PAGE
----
Title(s): Professor and Interim Head
Department: Occupational and Environmental Health
Office: S325 CPHB
Phone: (319) 335-4436
Dr. Peters is an engineer trained in aerosol physics who applies his efforts to the study of human health as it relates to particulate exposures. He develops novel strategies to quantify the morphology, concentration, and size of airborne particles. He uses these strategies to understand and control contaminants in diverse occupational and environmental settings.
Dr. Peters has developed methods to assess airborne engineered nanomaterials apart from background aerosols through activity monitoring with direct-read instruments and
computer-controlled single-particle electron microscopy of collected particles. These methods are now being incorporated into an NIEHS-supported project to investigate exposures that may result from physical manipulation (e.g., sanding) products that contain engineered nanomaterials.
In work funded by the Environmental Protection Agency, Dr. Peters has collaborated with Dr. Kumar to develop novel methods to assess the spatial, temporal, and compositional variability in atmospheric particulate matter. His key role in this work has been to develop and standardize low-cost, passive sampling methods with analysis by computer-controlled scanning electron microscopy for determination of coarse particle mass concentration (PM10-2.5) and its compositional make up.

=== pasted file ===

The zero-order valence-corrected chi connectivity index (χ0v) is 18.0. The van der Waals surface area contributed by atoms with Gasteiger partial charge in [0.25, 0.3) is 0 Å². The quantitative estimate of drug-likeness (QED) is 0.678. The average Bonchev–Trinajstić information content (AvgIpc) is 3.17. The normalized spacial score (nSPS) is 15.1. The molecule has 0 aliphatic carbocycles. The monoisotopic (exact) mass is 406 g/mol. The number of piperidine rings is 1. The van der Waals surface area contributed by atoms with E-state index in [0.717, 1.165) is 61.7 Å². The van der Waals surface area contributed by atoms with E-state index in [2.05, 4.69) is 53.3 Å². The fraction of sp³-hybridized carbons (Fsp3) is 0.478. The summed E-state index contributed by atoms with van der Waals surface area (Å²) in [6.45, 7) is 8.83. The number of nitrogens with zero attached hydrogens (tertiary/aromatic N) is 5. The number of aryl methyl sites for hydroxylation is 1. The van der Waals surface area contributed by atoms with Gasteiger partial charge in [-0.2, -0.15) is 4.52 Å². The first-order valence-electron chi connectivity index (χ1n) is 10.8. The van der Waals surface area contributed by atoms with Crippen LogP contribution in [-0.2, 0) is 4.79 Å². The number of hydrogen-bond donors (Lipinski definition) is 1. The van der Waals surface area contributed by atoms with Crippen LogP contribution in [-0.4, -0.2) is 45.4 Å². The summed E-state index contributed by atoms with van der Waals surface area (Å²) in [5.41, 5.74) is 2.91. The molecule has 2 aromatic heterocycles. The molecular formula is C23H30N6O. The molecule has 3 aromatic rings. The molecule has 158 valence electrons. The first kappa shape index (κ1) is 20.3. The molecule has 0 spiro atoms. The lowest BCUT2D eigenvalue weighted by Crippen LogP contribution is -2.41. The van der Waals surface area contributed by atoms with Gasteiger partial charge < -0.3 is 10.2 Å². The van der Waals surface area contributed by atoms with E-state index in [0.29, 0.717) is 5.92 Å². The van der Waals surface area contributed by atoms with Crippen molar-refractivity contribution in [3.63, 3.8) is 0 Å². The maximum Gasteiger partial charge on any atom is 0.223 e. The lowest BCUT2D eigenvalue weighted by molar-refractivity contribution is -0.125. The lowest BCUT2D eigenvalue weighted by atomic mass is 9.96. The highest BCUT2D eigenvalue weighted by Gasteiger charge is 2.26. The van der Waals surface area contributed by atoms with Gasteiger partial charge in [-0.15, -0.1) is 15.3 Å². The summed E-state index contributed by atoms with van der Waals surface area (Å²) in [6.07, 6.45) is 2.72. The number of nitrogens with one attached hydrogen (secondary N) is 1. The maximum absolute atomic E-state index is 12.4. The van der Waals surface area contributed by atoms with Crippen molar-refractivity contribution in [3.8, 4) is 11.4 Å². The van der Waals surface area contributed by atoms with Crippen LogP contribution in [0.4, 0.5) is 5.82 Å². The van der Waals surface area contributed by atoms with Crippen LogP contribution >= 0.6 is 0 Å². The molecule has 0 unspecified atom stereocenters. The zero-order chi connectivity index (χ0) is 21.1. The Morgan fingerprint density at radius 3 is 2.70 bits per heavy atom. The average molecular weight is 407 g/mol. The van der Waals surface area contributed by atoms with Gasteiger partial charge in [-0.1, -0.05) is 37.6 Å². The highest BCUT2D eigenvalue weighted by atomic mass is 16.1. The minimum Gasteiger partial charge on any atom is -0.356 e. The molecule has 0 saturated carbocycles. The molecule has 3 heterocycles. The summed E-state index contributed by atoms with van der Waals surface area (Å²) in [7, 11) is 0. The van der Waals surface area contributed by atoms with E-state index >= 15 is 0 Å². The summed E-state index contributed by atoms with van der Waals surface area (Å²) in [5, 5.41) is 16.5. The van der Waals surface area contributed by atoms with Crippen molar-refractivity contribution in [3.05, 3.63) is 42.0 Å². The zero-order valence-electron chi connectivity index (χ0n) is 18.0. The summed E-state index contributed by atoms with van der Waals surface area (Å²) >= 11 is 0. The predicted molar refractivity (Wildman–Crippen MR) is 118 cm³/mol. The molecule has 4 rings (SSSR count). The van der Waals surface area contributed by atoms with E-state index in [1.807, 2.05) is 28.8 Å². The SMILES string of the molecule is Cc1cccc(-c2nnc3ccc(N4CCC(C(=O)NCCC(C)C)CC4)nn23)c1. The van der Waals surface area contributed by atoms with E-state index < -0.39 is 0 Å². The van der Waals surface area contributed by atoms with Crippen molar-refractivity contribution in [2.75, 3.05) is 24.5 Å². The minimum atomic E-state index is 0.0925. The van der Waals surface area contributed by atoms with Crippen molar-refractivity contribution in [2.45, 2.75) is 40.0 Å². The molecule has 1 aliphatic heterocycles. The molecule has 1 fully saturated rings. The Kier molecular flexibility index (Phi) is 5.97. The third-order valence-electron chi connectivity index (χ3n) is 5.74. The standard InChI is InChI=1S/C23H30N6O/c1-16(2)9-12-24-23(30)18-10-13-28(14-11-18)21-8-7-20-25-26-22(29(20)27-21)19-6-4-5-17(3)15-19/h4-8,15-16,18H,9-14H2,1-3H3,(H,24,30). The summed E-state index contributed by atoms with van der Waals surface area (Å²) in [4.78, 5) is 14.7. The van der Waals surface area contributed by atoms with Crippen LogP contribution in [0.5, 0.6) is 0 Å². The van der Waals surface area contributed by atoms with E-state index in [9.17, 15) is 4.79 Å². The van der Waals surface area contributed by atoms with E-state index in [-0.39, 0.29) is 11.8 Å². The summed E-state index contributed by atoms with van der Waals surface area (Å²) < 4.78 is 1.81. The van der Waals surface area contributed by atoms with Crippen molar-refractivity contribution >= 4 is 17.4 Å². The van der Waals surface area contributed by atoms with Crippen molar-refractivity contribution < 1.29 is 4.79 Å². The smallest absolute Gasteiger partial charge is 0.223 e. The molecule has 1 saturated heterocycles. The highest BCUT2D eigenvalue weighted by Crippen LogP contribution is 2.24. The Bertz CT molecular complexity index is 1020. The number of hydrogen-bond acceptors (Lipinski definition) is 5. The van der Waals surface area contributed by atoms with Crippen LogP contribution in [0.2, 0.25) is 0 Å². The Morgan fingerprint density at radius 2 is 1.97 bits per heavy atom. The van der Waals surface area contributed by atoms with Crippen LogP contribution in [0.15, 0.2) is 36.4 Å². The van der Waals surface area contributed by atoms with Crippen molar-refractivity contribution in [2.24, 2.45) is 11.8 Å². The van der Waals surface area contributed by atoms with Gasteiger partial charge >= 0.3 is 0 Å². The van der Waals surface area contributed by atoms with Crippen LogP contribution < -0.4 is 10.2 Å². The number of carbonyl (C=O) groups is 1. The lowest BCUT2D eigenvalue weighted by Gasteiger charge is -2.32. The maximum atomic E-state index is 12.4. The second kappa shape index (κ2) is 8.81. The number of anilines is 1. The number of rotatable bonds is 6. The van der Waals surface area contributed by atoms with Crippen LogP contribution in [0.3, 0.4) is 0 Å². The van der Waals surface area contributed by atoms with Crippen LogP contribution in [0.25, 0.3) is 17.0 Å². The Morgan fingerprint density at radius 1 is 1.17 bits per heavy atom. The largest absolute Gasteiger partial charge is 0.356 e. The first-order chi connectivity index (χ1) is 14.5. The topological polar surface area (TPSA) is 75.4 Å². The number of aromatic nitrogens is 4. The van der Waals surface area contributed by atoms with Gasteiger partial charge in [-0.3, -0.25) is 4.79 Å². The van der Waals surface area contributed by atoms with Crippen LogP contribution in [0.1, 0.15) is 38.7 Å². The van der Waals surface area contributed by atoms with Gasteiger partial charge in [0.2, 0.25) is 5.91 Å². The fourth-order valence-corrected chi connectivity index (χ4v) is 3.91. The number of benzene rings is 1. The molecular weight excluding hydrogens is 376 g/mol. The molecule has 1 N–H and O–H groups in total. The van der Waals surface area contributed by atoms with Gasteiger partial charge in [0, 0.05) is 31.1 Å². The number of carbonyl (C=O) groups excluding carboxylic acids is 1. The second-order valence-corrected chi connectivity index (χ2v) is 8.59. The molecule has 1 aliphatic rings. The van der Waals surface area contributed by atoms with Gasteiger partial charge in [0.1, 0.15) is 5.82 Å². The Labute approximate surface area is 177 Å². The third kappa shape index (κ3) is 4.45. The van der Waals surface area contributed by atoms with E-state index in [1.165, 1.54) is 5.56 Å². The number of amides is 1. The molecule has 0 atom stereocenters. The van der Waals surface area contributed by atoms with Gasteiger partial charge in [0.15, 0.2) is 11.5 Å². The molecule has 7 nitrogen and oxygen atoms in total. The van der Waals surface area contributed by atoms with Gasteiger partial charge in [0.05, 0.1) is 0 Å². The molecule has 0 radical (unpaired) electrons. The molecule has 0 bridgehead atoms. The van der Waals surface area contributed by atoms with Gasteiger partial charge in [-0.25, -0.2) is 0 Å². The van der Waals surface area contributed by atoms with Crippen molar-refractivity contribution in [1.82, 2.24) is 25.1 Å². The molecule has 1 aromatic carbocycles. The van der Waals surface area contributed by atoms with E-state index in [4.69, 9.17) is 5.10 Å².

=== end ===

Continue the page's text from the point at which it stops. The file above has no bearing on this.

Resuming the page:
- Aerosol Technology
- Control of Occupational Hazards
- Mechanics of aerosols: sampling and transport, instrumentation, filter design
- Industrial ventilation: capture and control of workplace pollutants
- Engineered nanomaterials and ultrafine particles: exposure assessment and health effects
In the News
- Peters named Fellow of the American Industrial Hygiene Association
- Peters elected to ACGIH’s Board of Directors
- UI researchers use aerosol-transmission calculator to assess classroom safety
- Researchers study benefits of prototype welding system
- UI researchers study public health impact of Iowa City landfill fire
- Fracking Comes to the Heartland